I consulted for a mobile payments start-up for 2 years. We quickly learned that changing consumer behavior is hard especially when you have a product that requires a couple components to be in place to work. First and foremost, you need an NFC enabled payments terminal. Currently only ~50% of terminals are NFC enabled. Thus, even if a consumer manages to adopt the behavior to use their phone to pay – sometimes they simply can’t which is a deterrent to adoption. Beyond this, your phone has to be NFC enabled. The iPhone 6 was the first phone Apple made with NFC. In all honesty, I think that most consumers just have no idea that their phone has this functionality. You’d be amazed how I’ve stunned friends and family members using my Apple Pay in a taxi cab or at the drug store. As NFC technology becomes more pervasive (70% of terminals are supposed to enabled by 2017), I think we will start to see much more widespread adoption of Apple Pay.
Source: Computer World
I don’t know that I agree that YouTube has won the game here. Yes, it is the most popular sharing site, but what does that really mean at this point? The media ecosystem at large is going through a major era of change. I would argue that “winning” would entail gaining a substantial share of the $485bn worldwide TV and film industry. YouTube’s revenues are estimated to be ~$4bn, a meager 5.8% of what leading cable provider Comcast brought in in revenue in 2014. Furthermore, the company is believed to only be breaking even. If we’re going to say that YouTube has “won”, shouldn’t they be doing a bit more than just breaking even? I agree that the company does exhibit network effects. However, they haven’t translated into meaningful dollars for the company.
Sources: PWC Global Media Outlook, Business Insider
I honestly don’t think it’s that Roku has had a better product here or surpassed Apple in any way, I think their market position comes down to one simple element – price. Roku boxes have historically averaged ~$49.99, whereas the AppleTV has historically averaged $99. Furthermore, we saw huge success with the Google Chromecast Dongle, but again, I think this was due to price – only $35 for a Chromecast Dongle. That said, in March of 2015, we saw Apply drop the price of the AppleTV to $69. While it’s still a far cry from $35, at the end of the day, Apple still is Apple, and I think this has the potential to increase sales.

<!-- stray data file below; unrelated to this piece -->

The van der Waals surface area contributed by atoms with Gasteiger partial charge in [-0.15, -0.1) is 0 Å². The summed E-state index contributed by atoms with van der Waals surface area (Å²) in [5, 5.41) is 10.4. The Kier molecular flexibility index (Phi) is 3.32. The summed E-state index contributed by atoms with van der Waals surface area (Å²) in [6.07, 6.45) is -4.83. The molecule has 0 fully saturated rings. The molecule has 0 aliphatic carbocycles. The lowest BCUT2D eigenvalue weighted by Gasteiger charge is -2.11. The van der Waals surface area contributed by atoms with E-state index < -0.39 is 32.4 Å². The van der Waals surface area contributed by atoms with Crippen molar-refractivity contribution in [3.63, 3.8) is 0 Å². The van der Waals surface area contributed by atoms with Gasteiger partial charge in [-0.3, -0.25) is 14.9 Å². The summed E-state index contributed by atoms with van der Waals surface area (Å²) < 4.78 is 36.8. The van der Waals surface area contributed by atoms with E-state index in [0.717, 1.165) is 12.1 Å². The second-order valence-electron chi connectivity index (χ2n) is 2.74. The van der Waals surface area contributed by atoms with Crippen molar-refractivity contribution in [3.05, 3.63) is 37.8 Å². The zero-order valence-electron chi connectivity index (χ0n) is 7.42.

Ah, the promise of virtual reality. I worked at a growth equity fund that invests in media companies this summer – and it seems that the industry more broadly is definitely sipping the VR Cool Aid. And I agree – the technology is pretty cool. That said, there are still a lot of issues with, I’ll focus on one in particular. It is incredibly difficult to film in 360* well. Often times filming poorly or incorrectly leads to footage that is nearly impossible to watch as it simply makes the user sick. How does Strivr expect to capture these plays 360*? Will they hire a new entire film crew to operate these cameras at all points in the game? If so, won’t they need more than one camera? Won’t this costs millions to teams that already face budget constraints? I like Strivr’s premise in theory, I wonder if they will be able to execute in an economically feasible way.
That’s very interesting that Chorus is embedded in Vox’s DNA and that they are using technology to differentiate themselves. However, I don’t think that this necessarily ensures that they will have a sustainable competitive advantage. I liken this a bit to the Multichannel Networks (MCNs) on Youtube. For example, for Fullscreen, Maker or BroadbandTV, one of the allures for content to join these larger umbrella organizations is to increase monetization through advertising across their networks. However, companies like ZEFR are coming in and providing wider reach beyond just their own content, but also to additional content that similar viewers might watch. What is to stop publishing aggregators to come in and provide highly targeted advertising solutions that extend far beyond Vox’s properties? Wouldn’t this hinder much of what they thought they could capture in advertising revenue?